The fundamental quest behind African-American social history has been the achievement of freedom. Over the centuries, "freedom" has meant different things to different generations. To the slaves, it literally meant the end of human bondage. For nearly 250 years, African Americans were defined by law as property and not as human beings. Then for another century, we experienced Jim Crow segregation, lynching, disenfranchisement, the burning down of our businesses and churches, and other forms of racial harassment. Today, with the election of Barack Obama, 44th President of the United States and the first African American to hold the office, many suggest that Americans have entered a "post-racial period." Some argue that it would be impossible to elect a person of color to the presidency if the old racial stereotypes and discrimination still existed.
At a certain level, one part of this thesis is true. Legal segregation has been outlawed in the United States for nearly fifty years. It is no longer legal to deny African Americans access to restaurants, hotels, bathrooms, public buildings, elevators, or other public accommodations. In the 1960s, there existed only several hundred African-American elected officials; by the year 2000, there were over 10,000 Black elected officials throughout the United States. In 1964, there were five Black congressional representatives; today there are over forty, many of whom chair powerful committees in the House of Representatives, such as Charles Rangel, chair of the House Ways and Means Committee. If all of the goods and services purchased by Blacks in the United States were calculated as the global economy of a country, Blacks would represent the ninth wealthiest nation on earth.
Despite these gains, the struggle for freedom remains elusive. The Black unemployment rate remains nearly twice as high as white jobless rates. African Americans have significant shorter life expectancies than whites and overall, receive substandard health care. While White home ownership exceeds seventy percent, Black home ownership is below forty-five percent and falling rapidly due to the recession of 2008-2009. The typical Black household has less than one-tenth of the net wealth of the average White household. These statistics as well as many others, indicate that there is structural racism that is deeply imbedded in the American system. The great challenge to American democracy is to fulfill its principles of quality for the law and fairness regardless of race, gender, and class distinctions. The African-American freedom struggle has sought to make democracy real for all Americans. The Amistad Digital Resource has presented episodes of that history for students, teachers, and researchers. This resource has been designed primarily as a teaching tool to be used in the classrooms by teachers to bring history "to life." We sincerely hope that the concept of living history may assist a new generation of Americans to understand the history that all of us share and to better appreciate the Dream of Dr. Martin Luther King, Jr.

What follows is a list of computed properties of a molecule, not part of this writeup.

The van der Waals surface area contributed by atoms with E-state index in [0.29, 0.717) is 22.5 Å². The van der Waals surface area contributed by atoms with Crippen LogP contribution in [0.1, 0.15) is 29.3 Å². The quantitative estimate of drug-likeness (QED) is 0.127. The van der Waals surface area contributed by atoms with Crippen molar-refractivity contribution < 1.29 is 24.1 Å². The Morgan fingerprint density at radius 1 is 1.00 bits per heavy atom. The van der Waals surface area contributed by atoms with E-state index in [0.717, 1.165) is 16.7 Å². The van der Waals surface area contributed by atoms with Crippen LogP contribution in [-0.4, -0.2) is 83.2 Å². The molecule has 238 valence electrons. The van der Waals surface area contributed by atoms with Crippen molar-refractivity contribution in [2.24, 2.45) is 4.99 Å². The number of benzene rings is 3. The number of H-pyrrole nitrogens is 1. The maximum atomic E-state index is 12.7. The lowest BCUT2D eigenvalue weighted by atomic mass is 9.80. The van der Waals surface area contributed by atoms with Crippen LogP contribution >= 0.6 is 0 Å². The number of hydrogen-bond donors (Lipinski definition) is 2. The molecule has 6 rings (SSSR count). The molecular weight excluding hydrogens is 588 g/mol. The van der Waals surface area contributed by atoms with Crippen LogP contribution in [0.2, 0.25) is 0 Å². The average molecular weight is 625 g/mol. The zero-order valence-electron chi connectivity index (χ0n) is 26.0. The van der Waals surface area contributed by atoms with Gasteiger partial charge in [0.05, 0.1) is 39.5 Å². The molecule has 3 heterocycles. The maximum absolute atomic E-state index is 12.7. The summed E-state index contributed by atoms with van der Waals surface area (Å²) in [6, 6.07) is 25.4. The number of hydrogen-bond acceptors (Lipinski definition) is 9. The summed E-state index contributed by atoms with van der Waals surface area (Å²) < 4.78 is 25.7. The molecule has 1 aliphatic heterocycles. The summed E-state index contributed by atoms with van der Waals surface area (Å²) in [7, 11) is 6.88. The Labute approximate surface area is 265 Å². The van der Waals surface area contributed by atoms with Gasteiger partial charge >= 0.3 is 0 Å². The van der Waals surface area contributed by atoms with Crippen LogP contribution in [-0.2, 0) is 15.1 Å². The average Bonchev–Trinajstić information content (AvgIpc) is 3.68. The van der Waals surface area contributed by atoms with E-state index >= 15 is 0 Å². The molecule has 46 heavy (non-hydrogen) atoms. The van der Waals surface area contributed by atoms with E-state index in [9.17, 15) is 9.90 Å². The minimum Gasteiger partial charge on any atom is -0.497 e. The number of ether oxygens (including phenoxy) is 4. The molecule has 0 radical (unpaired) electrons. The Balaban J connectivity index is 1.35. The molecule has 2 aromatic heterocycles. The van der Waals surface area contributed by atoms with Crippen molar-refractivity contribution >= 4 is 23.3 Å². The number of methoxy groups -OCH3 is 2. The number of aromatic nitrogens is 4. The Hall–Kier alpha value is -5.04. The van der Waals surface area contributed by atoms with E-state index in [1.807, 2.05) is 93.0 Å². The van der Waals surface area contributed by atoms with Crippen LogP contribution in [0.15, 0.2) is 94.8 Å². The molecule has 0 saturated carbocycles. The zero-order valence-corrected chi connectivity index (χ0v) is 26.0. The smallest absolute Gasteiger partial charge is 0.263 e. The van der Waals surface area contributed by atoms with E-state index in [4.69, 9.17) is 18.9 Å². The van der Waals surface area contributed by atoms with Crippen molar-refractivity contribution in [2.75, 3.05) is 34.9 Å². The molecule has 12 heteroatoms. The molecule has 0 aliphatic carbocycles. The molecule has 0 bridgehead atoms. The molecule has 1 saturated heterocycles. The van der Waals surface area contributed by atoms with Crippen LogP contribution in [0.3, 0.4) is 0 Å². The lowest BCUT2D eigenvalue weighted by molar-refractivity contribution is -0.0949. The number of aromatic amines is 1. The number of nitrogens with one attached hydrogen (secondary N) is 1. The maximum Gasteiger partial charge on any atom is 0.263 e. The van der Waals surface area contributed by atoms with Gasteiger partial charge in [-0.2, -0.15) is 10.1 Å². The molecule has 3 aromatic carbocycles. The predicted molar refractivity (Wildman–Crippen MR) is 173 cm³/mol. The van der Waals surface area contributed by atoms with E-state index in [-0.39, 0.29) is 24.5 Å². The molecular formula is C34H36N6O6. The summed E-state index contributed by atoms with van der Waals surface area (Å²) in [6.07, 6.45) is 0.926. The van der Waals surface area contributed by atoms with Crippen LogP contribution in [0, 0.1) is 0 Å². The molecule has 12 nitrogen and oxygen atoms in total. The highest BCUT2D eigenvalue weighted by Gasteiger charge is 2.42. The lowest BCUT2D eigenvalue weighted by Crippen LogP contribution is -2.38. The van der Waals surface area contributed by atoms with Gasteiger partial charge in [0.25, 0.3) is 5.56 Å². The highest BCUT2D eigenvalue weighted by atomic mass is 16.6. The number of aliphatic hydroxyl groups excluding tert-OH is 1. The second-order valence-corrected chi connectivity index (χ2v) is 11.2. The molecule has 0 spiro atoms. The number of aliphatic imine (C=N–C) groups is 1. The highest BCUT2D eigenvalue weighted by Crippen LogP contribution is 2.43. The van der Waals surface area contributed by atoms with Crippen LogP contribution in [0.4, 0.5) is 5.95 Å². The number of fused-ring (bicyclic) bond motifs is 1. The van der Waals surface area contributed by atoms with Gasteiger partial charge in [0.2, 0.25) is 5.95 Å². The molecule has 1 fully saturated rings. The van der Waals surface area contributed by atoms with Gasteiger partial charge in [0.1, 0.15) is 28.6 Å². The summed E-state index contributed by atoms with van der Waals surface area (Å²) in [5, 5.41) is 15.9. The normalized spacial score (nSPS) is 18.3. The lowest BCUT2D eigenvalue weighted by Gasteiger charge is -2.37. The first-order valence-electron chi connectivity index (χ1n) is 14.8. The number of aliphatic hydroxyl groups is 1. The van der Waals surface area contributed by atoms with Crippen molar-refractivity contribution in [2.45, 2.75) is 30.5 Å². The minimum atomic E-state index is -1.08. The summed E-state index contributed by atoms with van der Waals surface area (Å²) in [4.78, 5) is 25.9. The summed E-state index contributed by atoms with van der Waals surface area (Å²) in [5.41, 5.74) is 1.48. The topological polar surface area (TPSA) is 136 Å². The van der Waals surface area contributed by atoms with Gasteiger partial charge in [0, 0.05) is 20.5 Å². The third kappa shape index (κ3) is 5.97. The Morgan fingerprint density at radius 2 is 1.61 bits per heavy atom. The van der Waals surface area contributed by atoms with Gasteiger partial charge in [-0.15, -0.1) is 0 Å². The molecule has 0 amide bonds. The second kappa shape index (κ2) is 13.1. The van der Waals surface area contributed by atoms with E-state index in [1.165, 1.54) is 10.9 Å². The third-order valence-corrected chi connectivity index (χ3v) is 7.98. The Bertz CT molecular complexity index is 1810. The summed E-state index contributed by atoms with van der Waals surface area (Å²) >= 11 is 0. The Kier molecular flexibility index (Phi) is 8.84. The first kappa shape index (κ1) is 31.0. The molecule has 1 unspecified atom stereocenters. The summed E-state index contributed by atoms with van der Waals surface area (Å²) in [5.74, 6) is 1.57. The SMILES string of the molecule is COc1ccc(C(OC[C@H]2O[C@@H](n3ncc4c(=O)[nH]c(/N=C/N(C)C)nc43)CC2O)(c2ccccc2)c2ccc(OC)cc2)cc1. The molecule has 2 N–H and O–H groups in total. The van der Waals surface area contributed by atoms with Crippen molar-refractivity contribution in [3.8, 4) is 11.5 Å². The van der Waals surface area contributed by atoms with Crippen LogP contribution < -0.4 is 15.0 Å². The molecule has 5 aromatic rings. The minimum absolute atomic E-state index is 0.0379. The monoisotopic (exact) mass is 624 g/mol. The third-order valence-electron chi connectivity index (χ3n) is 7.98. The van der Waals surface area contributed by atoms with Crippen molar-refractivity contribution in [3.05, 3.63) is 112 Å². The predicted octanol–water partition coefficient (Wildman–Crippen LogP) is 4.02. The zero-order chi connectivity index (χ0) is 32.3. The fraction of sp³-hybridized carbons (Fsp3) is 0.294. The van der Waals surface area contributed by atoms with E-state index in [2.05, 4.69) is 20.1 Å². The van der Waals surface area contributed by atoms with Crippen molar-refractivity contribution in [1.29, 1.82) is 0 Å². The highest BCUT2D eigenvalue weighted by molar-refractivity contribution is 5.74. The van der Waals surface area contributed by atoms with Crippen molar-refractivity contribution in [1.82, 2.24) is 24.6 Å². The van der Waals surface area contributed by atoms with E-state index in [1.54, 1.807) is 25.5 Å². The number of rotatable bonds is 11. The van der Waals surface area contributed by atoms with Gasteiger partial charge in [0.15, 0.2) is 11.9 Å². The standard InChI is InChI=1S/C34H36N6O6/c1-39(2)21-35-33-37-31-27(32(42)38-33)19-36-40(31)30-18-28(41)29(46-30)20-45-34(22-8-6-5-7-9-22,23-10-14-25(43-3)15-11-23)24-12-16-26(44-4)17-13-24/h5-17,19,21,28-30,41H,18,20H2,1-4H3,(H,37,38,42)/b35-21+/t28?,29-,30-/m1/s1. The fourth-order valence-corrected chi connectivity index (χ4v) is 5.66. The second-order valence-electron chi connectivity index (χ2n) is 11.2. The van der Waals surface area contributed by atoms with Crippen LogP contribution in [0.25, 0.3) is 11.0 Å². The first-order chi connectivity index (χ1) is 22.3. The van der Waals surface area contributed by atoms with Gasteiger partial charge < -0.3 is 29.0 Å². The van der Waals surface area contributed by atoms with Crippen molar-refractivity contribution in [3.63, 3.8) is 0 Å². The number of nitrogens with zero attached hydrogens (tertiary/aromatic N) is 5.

Barack Obama, “A More Perfect Union,” Philadelphia, Pennsylvania, March 18, 2008. Available online at http://my.barackobama.com/page/content/hisownwords. Last accessed December 5, 2008.
Barack Obama, “Keynote Address at the 2004 Democratic National Convention,” Boston, Massachusetts, July 27, 2004. Available online at http://www.barackobama.com/2004/07/27/keynote_address_at_the_2004_de_1.php. Last accessed December 5, 2008.
President Barack Obama calls Senators from the Oval Office.
Phil Schiliro Assistant to the President for Legislative Affairs is seated 2/6/09. Source: Official White House Photo by Pete Souza.
President Barack Obama with Chief of Staff Rahm Emanuel in the Oval Office 2/5/09.
Source: Official White House Photo by Pete Souza.
President Barack Obama in the Blue Room, 2/9/09.
President Barack Obama looks at a portrait of President James Madison while waiting in the Blue Room prior to his press conference in the East Room 2/9/09. Source: Official White House Photo by Pete Souza.
President Barack Obama in the Oval Office.
President Barack Obama looks at daily correspondence in the Oval Office with his personal secretary Katie Johnson 1/30/09. Source: Official White House Photo by Pete Souza.
A Civil Rights Movement, Still in Motion.
Black civil rights leaders and young students alike discuss how Sen. Barack Obama’s successful bid for president surpassed their highest expectations. NBC’s Tom Brokaw reports. Source: NBC News / iCue.